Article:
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Looking back on Coronation

The East Kingdom had our first virtual Coronation on Saturday, August 15, when Margarita De’ Siena completed her unprecedented and eventful reign, and Magnus Tindal and Alberic von Ron Rostock became the new Consules of the Eastern Empire. Grim as Sovereign’s Bard, and I as Consort’s Bard, asked their then-Highnesses what, if any, service we might provide to add to the ceremonies they were planning. As luck would have it, Tindal had a number of thoughts that played well to my strengths, and one that provided Grim and me a joint opportunity.

Tindal does video directing and production for a living, so he and Alberic organized a pre-recording session to capture the pomp and bustle of an EK Coronation, which was played before the livestreamed coronation. Court attendants were invited to participate, which ended up including my wife Jessa and myself as Consort’s Bard. It was all done as carefully as possible, with masks and appropriate social distancing, while each participant also got to be filmed without a mask for a few shots on their own. It was obviously an unconventional approach, but Tindal’s forethought and storyboarding created a beautiful simulation of the preparation for a day of this importance.

While we were there, Tindal and I got a few moments to discuss the rest of what he was looking for: Some instrumental music selections with different emotional resonances to play behind Alberic’s preparations, Margarita’s farewell letter, and Tindal’s own march to claim his throne, and a prerecorded reading of the Eastern Roll of Royalty, which is traditionally intoned as the new royals process out at the end of the ceremony.

I provided Tindal with instrumental versions of three of my songs, all of which ended up being used for the video: the work in progress recording of “Concordian Soil”, which Alberic (a native Concordian) was happy to have for his theme; the melancholy but stately “Last Plantagenet” for Margarita’s farewell and Alberic’s ascent; and “The Name of the King” for Tindal’s summons.

Grim and I worked together to create the Roll of Royals audio. (Kudos to Malcolm Bowman, our Brigantia Herald, for showing me the Royal page with the name pronunciations, since this version may be referenced again in the future.) Grim has experience with this sort of thing, so I took my cues from him in terms of tone and pacing of the calling of names. I then mixed our respective takes together, did a little stereo placement and cleanup, and put us in a grand hall with some reverb for effect. The result, especially with the photos and devices Tindal added to accompany each name, is something I’m proud to be part of.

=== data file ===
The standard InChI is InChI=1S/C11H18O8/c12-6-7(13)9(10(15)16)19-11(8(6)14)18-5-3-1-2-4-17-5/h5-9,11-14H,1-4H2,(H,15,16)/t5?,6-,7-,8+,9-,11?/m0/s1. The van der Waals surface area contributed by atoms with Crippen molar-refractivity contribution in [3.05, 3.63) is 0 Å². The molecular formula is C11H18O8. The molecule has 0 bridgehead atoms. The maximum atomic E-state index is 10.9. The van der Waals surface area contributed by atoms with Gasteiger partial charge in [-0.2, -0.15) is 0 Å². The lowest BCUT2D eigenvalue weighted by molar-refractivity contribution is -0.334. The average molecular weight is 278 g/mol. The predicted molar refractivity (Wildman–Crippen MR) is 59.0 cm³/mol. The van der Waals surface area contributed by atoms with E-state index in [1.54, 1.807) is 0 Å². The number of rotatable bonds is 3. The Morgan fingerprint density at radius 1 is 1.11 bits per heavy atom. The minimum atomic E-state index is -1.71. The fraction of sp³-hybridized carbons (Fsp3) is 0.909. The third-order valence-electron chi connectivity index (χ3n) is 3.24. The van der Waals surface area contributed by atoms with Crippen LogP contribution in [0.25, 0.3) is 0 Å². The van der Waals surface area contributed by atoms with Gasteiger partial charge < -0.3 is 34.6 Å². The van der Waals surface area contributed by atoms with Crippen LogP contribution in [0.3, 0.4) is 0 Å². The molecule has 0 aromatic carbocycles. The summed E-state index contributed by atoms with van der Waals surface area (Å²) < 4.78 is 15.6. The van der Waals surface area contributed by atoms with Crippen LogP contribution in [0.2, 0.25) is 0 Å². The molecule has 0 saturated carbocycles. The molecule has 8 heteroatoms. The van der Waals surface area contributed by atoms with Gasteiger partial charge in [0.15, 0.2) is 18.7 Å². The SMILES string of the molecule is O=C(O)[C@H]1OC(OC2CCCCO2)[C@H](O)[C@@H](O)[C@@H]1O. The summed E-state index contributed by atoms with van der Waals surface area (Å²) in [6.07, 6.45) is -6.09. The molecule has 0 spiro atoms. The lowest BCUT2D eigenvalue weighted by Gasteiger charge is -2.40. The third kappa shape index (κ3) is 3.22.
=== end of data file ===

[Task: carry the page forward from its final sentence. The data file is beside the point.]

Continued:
With Covid playing havoc with our normal schedules, I have no idea whether or not there will be another Coronation during my term of service. I am content, however, that while it wasn’t anything like I had anticipated, I most definitely got to do the thing and contribute to this one. (I finally got around to watching the Full Extended Edition, in which Tindal managed to do some incredible editing together of additional sequences, and used even longer cuts of the music. I’m still getting to know Tindal, but his creative vision continues to impress me.)

As it played out, my involvement in the Coronation was completed a few days before the event with the delivery of the Roll of Royalty recording. However, I was still preparing a little frantically for two other pieces of business that fell under my bailiwick. First, my ode to Margarita, “Her Garden Grows”, which was composed just barely in time to coordinate with Dave Lambert and get a solid video together for that weekend, when the kingdom and much of the rest of the Known World were singing her well-earned praises. Second, the EK Midrealm Bardic Showcase, which Grim, Honor, Szof, Sabine, and I had scheduled before we found out the final date of Coronation. I wish once again to praise Matthias von Würzburg, our kingdom Webminister, for the grace with which he offered support for our livestream, on top of the tremendous demands Coronation had already placed upon him and his team.

By the time that Saturday came to an end, I felt like I had actually had a taste of the Pennsic War we were all denied this year. I had been scrambling to do things and pulled in different directions all day, had participated in glorious moments that I would remember for the rest of my days by collaborating with talented and dedicated friends, and I was exhausted and profoundly content.

My wish for everyone I know this year is that we all get a day or two like that, because they are rarer right now than any of us would like.

Ever yours, Drake

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